Autumn foliage can make late-season golf in the Northeast, Mid-Atlantic and Midwest areas of the United States spectacular, but cool days and damp conditions can make venues that were firm and fast during the summer play differently in October and November. Instead of worrying about the heat and humidity, golfers must contend with chilly conditions, morning dew that can linger for hours and soft, mushy turf that never dries out.
On the positive side, wet conditions can make it easier to hit the fairway because drives tend to stop faster after they land.
On the downside, moisture can play havoc with your short game.
To understand why, think of the grooves in your wedges as tires and pretend that your golf ball is the road. When your tires and the road are dry, you get plenty of traction and grip, which means you can drive under control. But if the road is wet and your tires can’t handle the volume of water you are driving over, they lose grip and your car can skid.
In dry conditions, the grooves of your wedges can grab the cover material of your golf ball and produce lots of spin to enhance control and stopping power. But when grass, the ball or the face of your wedge is wet, the grooves can’t grab the ball as efficiently, so it slides up the face of your wedge at impact. The result is a shot that pops up with a higher launch angle but significantly less spin, making it less predictable and controllable.
When the grass and golf ball are wet, wedges can’t grip the ball as easily or produce as much spin. (David Dusek/Golfweek)
Greg Cesario, a wedge designer at TaylorMade, noted that turf interaction in damp conditions is also critical.
“What golfers need to do is to learn how to ‘pick’ the ball in these types of conditions to keep the ground interaction to a minimum and to keep ball contact as low as possible on the face,” Cesario said. “This will avoid the dreaded ‘climb up the face’ shot with no spin.”
Roger Cleveland, Callaway’s chief designer and long-time wedge expert, said, “It depends on the shot, whether you are in the fairway or the rough, but either way, there is more resistance in ground when it is wet. That’s why you need to be sure to have enough bounce, so the club can work through the ground without digging.”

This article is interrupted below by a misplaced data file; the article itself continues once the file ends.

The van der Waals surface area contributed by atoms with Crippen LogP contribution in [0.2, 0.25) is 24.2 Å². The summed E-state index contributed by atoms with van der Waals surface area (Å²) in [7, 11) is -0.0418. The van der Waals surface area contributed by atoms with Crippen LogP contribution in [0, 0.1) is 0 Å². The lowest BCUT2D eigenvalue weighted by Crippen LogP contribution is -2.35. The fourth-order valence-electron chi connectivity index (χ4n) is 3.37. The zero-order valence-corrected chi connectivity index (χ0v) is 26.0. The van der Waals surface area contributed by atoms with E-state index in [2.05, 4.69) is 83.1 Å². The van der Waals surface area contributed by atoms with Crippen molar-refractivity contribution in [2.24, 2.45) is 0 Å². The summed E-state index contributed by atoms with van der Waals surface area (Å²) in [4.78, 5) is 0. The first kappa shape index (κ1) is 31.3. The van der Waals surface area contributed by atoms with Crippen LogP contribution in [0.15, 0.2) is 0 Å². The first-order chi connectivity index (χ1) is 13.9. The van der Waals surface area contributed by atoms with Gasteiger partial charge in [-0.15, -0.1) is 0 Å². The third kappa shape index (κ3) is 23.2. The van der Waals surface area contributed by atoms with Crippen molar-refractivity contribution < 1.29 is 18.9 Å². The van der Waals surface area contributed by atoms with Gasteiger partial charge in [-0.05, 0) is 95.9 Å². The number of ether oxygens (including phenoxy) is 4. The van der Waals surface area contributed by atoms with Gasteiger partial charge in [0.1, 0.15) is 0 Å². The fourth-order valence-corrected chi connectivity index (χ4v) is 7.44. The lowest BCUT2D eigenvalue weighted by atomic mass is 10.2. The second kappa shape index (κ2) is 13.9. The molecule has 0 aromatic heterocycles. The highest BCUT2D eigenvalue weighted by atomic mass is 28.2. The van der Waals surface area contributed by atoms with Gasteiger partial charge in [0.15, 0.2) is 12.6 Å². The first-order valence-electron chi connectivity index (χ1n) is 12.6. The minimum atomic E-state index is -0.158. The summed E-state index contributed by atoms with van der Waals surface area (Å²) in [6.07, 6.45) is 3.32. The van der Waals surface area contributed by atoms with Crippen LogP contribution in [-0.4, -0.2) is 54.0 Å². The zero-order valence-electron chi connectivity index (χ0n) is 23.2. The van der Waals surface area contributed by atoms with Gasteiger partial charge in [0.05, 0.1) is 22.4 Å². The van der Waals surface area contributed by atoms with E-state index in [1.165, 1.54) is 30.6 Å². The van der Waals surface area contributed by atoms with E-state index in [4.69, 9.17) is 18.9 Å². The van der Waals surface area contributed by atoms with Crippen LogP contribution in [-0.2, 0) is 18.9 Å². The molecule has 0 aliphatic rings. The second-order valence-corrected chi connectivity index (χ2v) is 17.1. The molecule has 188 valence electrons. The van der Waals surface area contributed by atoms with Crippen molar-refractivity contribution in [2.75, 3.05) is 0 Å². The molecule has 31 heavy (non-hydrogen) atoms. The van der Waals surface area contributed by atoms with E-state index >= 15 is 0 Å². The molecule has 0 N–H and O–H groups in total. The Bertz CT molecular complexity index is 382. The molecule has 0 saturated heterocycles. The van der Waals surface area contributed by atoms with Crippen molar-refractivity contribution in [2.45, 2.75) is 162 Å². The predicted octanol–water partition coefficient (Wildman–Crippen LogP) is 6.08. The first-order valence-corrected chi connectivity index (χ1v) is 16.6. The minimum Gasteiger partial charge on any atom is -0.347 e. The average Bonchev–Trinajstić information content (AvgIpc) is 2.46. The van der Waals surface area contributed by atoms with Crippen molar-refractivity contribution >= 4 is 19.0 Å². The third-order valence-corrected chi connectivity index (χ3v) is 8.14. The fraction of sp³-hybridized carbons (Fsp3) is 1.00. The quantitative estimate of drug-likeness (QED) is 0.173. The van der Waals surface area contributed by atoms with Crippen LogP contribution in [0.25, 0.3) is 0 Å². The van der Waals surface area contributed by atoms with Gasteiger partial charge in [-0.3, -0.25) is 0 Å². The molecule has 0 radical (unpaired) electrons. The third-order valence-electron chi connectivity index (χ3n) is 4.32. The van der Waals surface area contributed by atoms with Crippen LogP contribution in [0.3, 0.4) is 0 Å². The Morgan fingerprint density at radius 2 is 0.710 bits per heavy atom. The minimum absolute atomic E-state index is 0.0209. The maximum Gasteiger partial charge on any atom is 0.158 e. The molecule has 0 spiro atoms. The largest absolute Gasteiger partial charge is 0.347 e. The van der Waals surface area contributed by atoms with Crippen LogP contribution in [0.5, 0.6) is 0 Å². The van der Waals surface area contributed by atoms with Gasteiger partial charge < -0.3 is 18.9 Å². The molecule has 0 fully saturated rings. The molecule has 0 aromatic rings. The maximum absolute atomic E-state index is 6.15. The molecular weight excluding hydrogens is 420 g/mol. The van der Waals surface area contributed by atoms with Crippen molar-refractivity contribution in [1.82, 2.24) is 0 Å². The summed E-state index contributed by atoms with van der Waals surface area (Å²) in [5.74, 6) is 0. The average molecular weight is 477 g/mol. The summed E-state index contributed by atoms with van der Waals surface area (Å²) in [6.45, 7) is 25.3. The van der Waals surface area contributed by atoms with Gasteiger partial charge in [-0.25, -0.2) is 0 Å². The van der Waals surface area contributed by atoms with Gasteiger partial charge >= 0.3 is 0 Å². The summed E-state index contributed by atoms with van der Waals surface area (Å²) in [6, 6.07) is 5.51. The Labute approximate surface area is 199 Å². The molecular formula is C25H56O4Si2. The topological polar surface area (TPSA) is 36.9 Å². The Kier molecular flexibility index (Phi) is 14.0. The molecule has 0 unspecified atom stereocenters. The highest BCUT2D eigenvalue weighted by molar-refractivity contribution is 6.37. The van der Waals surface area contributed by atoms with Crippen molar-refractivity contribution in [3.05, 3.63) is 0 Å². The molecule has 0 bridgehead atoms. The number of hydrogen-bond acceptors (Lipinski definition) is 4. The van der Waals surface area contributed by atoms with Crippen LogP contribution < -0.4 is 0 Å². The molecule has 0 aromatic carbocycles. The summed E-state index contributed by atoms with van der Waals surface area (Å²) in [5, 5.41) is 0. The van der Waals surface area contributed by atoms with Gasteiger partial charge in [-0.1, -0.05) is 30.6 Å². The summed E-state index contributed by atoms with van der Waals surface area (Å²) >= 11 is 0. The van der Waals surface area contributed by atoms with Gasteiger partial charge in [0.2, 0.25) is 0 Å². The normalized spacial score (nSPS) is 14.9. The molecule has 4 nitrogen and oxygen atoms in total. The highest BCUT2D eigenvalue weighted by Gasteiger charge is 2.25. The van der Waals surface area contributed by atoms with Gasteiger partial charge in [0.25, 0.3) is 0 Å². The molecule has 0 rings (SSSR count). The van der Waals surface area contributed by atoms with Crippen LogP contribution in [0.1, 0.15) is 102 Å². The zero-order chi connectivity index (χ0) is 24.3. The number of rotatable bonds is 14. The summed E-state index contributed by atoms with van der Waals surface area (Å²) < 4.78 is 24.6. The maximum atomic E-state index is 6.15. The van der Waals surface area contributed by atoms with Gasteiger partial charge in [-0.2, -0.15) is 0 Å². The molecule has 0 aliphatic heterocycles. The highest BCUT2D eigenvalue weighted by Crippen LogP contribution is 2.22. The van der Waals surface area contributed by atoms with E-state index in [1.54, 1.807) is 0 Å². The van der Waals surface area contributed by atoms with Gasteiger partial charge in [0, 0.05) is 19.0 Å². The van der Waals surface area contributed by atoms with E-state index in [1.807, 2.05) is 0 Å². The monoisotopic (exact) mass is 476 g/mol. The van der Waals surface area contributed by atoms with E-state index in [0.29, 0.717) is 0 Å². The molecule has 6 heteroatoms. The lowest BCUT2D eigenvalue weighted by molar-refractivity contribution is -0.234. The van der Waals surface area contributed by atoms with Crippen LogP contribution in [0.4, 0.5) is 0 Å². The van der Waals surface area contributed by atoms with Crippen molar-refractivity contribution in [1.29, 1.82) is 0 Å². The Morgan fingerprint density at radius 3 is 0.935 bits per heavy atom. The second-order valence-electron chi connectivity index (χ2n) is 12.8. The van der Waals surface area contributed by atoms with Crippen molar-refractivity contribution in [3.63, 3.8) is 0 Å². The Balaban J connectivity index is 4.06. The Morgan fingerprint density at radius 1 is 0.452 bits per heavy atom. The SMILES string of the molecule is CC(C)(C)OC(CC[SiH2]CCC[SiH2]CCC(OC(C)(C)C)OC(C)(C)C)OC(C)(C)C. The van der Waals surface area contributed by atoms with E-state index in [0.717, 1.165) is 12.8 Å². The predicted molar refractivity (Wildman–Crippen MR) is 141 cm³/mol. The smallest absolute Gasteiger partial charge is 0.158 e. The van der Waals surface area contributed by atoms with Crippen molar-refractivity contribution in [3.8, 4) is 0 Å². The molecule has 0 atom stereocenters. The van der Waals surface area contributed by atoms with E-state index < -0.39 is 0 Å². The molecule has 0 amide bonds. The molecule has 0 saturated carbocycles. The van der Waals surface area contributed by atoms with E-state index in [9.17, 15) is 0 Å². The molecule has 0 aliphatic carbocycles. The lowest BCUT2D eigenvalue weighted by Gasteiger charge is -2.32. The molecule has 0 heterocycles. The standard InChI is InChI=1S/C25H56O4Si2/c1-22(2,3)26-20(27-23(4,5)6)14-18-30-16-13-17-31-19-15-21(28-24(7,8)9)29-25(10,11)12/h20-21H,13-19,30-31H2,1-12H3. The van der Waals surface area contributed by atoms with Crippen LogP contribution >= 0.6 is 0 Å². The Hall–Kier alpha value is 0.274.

Jacob Clarke, a design engineer at Ping specializing in wedges, echos Cesario and Cleveland.
“When it’s wet, the friction on the face changes and the spin optimization changes, there’s no doubt about that,” Clarke said. He added that accomplished golfers often compensate by playing shots in wet conditions further back in their stance, and with a steeper swing, to ensure ball-first contact.
If you are looking for more tips and help on how to hit shots from wet, soft lies, Dan Grieve, the head professional at Woburn Golf Club in England, recently produced a fantastic YouTube instruction video on how to hit short-game shots in wet conditions.
Golf club makers are constantly trying to improve ways of getting water, grass and debris off the face to help golfers retain spin. (David Dusek/Golfweek)
Now that you understand how water can ruin your short game, you can grasp why equipment makers invest significant time and money into researching different types of grooves, microgrooves and surface roughening treatments. In dry conditions, generating spin with a 56-degree or 60-degree wedge from the fairway is easy, but maintaining high spin rates in wet rough and damp fairways is hard. Any feature or technology that can channel water off the hitting surface or minimize spin loss in wet conditions will translate to more control.
As for equipment, there are a few things to keep in mind when it comes to playing in damp, cool conditions:
1. Fresh grooves are a must. If you play often (three or four times a month) and your sand wedge and lob wedge are more than two seasons old, those old grooves will struggle to produce spin on wet courses. If you want to prolong your season but have old wedges, invest in new wedges.